One of the mists all of us have to face early in our lives is the suggestion that small deviations from the strait and narrow path don't matter. However, those early memories provide a foundation for later challenges, and hence we greatly limit the tempter's power if we win them. We might call this facing the lion and the bear.
When the Israelites were challenged by the Philistine champion, Goliath, not a single one had the courage to face him, including Saul, who “from his shoulders and upward… was higher than any of the people.” (1 Samuel 9:2.) When David entered the camp and heard Goliath's defiance of Israel's God, David said to Saul, “Let no man's heart fail because of him; thy servant will go and fight with this Philistine.” (1 Samuel 17:32.)
Saul was not convinced. “Thou art not able to go against this Philistine to fight with him,” he said, “for thou art but a youth, and he a man of war from his youth.” (1 Samuel 17:33.) However, David had won earlier victories against lesser enemies, and those victories gave him the faith and the courage needed to face the present danger: “Thy servant kept his father's sheep, and there came a lion, and a bear, and took a lamb out of the flock: and I went out after him, and smote him. . . . Thy servant slew both the lion and the bear: and this uncircumcised Philistine shall be as one of them. . . . The Lord that delivered me out of the paw of the lion, and out of the paw of the bear, he will deliver me out of the hand of this Philistine.” (1 Samuel 17:34–37.)
As I have taught the youth of the Church and conversed with their parents, I have noticed that two basic attitudes prevail. Some feel that the lion and bear choices are not that critical. If their children date a time or two before they are sixteen, where is the harm? Others believe these early decisions provide the strength needed later for future battles with greater Goliaths.
When I was a junior in high school, I came under the influence of a brilliant English teacher. She was tough on her students, always insisting that they clearly and thoroughly defend any position they took. One day while discussing Dante's Divine Comedy, she said that Christian religions teach that mankind is sent to two places after death, heaven and hell.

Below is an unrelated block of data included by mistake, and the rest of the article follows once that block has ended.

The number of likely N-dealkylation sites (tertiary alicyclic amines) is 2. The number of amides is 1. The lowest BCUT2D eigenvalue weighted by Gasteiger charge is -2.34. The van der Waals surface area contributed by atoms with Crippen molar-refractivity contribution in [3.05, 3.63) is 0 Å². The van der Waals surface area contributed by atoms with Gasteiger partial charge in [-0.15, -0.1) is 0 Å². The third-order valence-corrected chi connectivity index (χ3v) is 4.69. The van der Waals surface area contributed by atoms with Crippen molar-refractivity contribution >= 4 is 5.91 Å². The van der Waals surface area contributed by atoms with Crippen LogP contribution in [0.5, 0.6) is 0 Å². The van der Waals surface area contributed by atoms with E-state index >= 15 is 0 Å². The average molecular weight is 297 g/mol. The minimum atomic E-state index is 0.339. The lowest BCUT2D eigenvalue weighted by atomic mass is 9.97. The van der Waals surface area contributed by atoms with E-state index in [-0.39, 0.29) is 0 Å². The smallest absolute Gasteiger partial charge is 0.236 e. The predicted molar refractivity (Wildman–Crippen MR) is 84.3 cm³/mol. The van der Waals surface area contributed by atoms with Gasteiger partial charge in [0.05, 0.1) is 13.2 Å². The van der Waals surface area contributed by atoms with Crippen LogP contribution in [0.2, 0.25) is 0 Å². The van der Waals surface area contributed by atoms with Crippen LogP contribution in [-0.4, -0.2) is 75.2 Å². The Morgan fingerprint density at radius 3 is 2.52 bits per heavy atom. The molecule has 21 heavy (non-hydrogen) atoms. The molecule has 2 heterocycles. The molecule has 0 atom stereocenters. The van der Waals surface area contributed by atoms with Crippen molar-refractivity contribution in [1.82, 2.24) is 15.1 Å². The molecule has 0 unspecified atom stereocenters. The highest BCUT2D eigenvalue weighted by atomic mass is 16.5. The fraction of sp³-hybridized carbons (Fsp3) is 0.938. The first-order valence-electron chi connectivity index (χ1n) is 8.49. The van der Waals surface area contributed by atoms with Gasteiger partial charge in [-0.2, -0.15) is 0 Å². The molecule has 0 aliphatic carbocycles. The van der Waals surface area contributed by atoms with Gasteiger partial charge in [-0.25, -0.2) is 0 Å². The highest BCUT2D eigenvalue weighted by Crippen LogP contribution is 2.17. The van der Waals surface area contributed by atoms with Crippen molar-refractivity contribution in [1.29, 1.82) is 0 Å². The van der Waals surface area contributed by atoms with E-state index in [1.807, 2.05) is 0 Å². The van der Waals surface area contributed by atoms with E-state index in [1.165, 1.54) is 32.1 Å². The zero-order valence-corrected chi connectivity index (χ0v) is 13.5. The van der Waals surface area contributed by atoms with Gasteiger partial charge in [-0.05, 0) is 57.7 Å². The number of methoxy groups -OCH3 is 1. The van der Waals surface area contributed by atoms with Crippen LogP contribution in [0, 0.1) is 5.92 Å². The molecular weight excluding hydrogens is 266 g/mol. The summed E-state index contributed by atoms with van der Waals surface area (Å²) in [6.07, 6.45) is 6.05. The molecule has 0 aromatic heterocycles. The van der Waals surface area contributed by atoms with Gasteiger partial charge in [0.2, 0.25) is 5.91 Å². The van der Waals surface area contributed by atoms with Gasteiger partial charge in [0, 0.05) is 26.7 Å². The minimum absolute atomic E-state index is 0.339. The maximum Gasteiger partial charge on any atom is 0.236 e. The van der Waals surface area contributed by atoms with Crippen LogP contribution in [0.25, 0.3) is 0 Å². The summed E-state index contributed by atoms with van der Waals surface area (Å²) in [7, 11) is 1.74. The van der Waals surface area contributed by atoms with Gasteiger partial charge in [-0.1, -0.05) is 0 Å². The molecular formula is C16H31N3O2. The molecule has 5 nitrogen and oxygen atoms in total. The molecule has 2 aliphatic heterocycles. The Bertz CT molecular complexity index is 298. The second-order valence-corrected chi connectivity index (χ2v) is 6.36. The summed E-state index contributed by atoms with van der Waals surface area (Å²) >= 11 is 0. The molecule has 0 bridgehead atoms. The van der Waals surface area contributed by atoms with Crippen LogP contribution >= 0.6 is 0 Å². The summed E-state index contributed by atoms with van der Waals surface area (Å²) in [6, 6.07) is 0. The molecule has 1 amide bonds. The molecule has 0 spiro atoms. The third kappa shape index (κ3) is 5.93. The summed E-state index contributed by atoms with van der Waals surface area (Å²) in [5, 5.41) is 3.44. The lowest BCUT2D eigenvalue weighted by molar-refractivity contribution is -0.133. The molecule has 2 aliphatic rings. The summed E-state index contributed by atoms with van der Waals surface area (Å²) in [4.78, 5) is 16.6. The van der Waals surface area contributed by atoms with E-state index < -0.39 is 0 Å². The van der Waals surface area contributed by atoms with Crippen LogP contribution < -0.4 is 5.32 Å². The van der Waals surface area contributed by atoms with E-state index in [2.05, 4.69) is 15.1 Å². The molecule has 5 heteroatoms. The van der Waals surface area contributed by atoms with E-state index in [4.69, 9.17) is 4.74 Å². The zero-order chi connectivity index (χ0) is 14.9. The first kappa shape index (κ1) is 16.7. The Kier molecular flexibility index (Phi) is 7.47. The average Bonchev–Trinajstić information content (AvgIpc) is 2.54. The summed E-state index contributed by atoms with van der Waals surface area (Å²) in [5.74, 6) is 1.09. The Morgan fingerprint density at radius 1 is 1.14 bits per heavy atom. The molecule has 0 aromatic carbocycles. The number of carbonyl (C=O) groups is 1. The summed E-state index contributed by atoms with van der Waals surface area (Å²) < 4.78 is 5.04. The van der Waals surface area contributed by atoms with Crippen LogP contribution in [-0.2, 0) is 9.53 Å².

I raised my hand and said, “Not all Christians believe that.” I thought that would be the end of it, but she replied, “Oh, which religion believes differently?” I was trapped now. I briefly answered with the Church's teachings about the three degrees of glory. She then turned to the class and said, “Class, is there anyone here who would like to ask Mr. Wilcox about his position?” I was terrified. The class was filled with the top students of the school. They were intelligent and confident and represented many different religions. I felt both scholastically and socially out of my league. I was the only Latter-day Saint and would have no help.
There followed a full discussion that took the entire class period while student after student challenged my beliefs. I remember feeling I had made a bad decision to raise my hand at the beginning of the class. The teacher did not say a word for most of the period; she just let the questions and arguments flow while she sat on her stool and watched.
I kept glancing at the clock and prayed for the bell. I felt that I was doing a poor job of defending my beliefs. Just minutes before the period ended, the teacher stopped the attacks and with her words turned that frightening experience into a lion and bear foundation for me. She said, “We have all had fun at the expense of Mr. Wilcox, but I would like to ask each of you if you could have defended your beliefs as he has. Today, we have all witnessed a rare act of moral courage, and I compliment Mr. Wilcox.”
I could hardly believe what I was hearing. Coming from her, it was the highest compliment I had received. She taught me that day that I could, and should, stand for my values and beliefs. There have followed more delicate and pressured situations where challenges have been more severe and critical, but the memory of that day has strengthened me. I believe the Lord may have had a hand in that day's events. Perhaps, knowing how valuable this would be throughout my life, the Lord motivated a teacher to turn the lions and bears of her class loose on a young man. I am grateful for the strength she gave me.
In Don't Leap with the Sheep, author S. Michael Wilcox identifies more than 25 "mists" that Satan uses to ensnare us — mists we can avoid if we're aware of them. Each mist is illustrated with a memorable story from the scriptures or from Brother Wilcox's life.